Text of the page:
As distorted film footage from the First World War melts and warps on a cinema-sized screen at the back of the Edinburgh Festival Theatre’s stage, Aleksandra Vrebalov’s composition swells, increasing in intensity until it becomes a hypnotic trance of strings, played live by the Kronos Quartet.
Bill Morrison’s film contains barely surviving footage captured on decaying nitrate stock, depicting fleeting glimpses of the impact of war upon humanity and the earth. Often featuring training exercises or footage staged specifically for the camera, the scenes are not harrowing, but – through their summoning of long-vanished spirits of the time – no less moving. Vrebalov’s composition is interspersed with contemporary recordings, adding yet more haunting layers to Beyond Zero: 1914-1918‘s sensory experience. With Kronos Quartet’s precision yet impassioned performance, the overall effect is at once unsettling and mesmerising.
Preceding Beyond Zero: 1914-1918 is Prelude To A Black Hole, Kronos Quartet’s recital of a series of pieces composed during and in response to the Great War. As with Vrebalov’s piece, the music is woven around recordings from the time, blending together into a symphony which commemorates the conflict. Ranging from compositions by Ravel and Rachmaninov to the jarring eccentricity of Stravinsky’s Three Pieces For Quartet, Kronos Quartet also demonstrate their redoubtable versatility by including traditional pieces plucked on their instruments and one emotive segment where they accompany a scratchy 78rpm recording.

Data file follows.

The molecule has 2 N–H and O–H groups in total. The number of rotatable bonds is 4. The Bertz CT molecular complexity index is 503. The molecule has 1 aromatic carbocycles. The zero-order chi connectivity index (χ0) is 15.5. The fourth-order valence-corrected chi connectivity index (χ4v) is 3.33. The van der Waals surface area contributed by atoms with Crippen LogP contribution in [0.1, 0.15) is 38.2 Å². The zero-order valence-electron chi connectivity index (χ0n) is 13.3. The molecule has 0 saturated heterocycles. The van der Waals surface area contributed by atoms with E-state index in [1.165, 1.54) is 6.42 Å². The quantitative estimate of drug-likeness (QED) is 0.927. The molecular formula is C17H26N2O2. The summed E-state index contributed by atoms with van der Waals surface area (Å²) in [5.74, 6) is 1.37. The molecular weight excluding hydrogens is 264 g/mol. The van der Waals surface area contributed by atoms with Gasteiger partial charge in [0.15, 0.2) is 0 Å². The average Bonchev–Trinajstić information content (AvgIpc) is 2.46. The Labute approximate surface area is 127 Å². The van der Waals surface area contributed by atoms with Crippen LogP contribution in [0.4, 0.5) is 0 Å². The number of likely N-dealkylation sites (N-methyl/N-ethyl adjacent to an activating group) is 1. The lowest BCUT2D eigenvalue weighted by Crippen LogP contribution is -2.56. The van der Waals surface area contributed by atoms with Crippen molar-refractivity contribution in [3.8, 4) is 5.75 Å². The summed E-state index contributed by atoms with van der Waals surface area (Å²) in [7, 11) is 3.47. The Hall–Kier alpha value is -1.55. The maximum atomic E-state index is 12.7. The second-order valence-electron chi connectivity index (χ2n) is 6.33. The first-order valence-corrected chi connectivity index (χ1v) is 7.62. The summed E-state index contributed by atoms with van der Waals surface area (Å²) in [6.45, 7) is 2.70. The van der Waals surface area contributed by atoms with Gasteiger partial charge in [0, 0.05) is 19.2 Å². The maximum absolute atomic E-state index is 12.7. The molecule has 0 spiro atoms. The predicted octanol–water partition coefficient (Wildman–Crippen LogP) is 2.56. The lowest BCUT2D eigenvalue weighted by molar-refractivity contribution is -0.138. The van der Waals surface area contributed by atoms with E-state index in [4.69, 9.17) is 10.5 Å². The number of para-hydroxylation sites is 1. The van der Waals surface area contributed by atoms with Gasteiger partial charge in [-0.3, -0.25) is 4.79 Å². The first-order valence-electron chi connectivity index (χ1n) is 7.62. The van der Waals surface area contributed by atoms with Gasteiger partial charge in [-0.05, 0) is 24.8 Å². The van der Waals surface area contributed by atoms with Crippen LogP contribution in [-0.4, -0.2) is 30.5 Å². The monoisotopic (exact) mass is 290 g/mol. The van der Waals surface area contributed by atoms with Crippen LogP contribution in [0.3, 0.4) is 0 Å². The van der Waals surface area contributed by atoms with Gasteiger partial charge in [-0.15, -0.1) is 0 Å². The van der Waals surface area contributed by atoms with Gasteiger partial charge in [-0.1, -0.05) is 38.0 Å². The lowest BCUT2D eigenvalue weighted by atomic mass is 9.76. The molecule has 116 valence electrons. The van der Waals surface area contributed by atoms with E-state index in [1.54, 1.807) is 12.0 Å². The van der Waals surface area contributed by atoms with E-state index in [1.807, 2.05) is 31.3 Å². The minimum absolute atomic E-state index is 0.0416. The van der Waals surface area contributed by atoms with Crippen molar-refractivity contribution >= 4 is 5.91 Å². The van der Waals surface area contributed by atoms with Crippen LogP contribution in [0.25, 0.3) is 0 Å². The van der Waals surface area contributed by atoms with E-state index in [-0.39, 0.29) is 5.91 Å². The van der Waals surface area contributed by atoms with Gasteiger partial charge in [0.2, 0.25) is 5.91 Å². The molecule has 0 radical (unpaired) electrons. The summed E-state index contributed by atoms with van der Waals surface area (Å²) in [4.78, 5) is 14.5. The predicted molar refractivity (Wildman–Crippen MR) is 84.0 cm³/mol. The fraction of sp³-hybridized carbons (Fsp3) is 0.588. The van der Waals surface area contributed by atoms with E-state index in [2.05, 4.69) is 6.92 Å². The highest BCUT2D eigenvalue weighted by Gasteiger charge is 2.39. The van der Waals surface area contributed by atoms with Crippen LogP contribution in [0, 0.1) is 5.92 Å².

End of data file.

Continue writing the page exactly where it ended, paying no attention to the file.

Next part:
Beyond Zero: 1914-1918 ends with the fading chimes of a pair of gongs as flitting images of biplanes melt into the darkness. What has preceded the departure of these century-old ghosts is a moving evocation of all the complexities of war: of how conflict affects us all, and – through Kronos Quartet’s elegiac performance of Vrebalov’s moving composition – how humanity responds.